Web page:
Can I File a Claim if There Were No Criminal Charges Filed Against My Abuser?
If you or a loved one is a survivor of clergy sexual abuse, you have the right to pursue justice and financial compensation through the civil justice system in California. While it is up to you to bring a civil claim, it is not your responsibility to file criminal charges. Only your city’s prosecutors may bring a criminal case against an alleged abuser. You can, however, cooperate with local police to help them build a criminal case against an abuser within the clergy. Luckily, you can file your civil claim even if no one has yet filed criminal charges against the offender. Contact an attorney from Manly, Stewart & Finaldi to get started with your civil clergy abuse case today.
Criminal vs. Civil Charges in California
The criminal justice system exists entirely separately from the civil system. The goal of the criminal system is to convict an individual of a crime and bring a sentence against him or her for the wrongdoing the person committed. The goal of the civil justice system, on the other hand, is to bring justice, peace of mind and financial compensation to the victim(s) of the crime or action.
An individual does not need to face criminal charges to be civilly liable for damages, and vice versa. The two systems operate independently of one another, with neither kind of case relying on the existence of the other to succeed. You can, therefore, file a claim against your abuser even if the prosecution has not filed any criminal charges. The courts will review your civil claim by analyzing evidence your lawyer brings forward regarding the alleged abuse. They may award you monetary damages to make up for the economic and noneconomic losses you suffered.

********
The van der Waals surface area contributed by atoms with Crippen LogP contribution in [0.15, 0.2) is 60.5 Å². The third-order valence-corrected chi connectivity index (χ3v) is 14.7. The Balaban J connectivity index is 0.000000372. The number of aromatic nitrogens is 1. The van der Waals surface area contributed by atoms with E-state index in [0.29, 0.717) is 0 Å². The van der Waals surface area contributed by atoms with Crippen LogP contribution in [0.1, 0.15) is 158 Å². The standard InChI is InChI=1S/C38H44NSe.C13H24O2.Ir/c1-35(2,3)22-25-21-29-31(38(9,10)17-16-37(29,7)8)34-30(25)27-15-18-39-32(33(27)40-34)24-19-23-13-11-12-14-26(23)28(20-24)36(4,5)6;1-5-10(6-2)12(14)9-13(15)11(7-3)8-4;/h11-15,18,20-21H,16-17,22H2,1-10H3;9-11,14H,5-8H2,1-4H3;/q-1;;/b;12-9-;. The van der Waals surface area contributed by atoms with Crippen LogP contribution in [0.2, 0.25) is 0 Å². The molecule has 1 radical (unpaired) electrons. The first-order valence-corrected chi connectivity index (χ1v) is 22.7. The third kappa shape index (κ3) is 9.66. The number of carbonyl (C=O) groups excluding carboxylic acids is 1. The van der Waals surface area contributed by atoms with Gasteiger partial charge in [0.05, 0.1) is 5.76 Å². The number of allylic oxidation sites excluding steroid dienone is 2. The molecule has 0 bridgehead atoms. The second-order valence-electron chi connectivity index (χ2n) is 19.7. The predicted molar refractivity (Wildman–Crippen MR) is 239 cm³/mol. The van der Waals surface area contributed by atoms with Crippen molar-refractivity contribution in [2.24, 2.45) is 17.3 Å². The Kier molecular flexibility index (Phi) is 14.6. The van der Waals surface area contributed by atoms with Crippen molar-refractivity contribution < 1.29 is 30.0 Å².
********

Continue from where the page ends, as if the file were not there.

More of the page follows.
A positive outcome during a civil case against an abuser does not mean the person is guilty of a crime in California. The civil courts do not have the power to convict anyone of criminal acts. A successful civil lawsuit simply means the courts agree based on a preponderance of evidence that the defendant’s act of negligence or intent to harm caused the plaintiff’s damages. The defendant will then have to pay the plaintiff a monetary award as restitution.
The only penalty against a defendant during a civil case is having to pay the plaintiff’s damages. In some civil cases, the defendant may also owe additional punitive damages as a form of punishment for grossly negligent or malicious acts, such as sexual abuse. The civil courts cannot, however, impose sentences against the defendant such as fines, jail time or mandatory registration on the Sex Offenders List. It will take a criminal case to achieve these outcomes against a sex abuser in California.
Statute of Limitations on Civil Sex Abuse Claims in California
If you wish to file a civil claim against your abuser for clergy sexual abuse, you must act within your deadline or statute of limitations. California recently extended its statute of limitations with Assembly Bill No. 218. This groundbreaking bill reformed the state’s previous sexual abuse laws in favor of plaintiffs in a few ways, including expanding the deadline from age 26 to age 40. Previously, plaintiffs had 8 years from the age of majority (18) to file their claims. Now, plaintiffs have 22 years from age 18 or five years from the date of discovery (whichever is longer).
AB 218 also expanded the definition of child sexual abuse to allow more people to file claims for their damages. It also enabled plaintiffs to obtain up to treble damages against certain defendants, as well as revive some cases that previously missed their statutes of limitations. Under specific circumstances, the courts will toll the deadline until after the completion of a criminal case against the defendant for the dame incident.
To avoid missing your statute of limitations, speak to an attorney from Manly, Stewart & Finaldi as soon as possible after realizing the psychological damages you currently suffer came from clergy abuse. A confidential consultation with our lead attorney could help you understand the myriad differences between a criminal and civil case, as well as your potential right to bring a civil claim. You do not have to wait until your abuser faces criminal charges to file a civil claim in California. Call (855) 944-0710 today.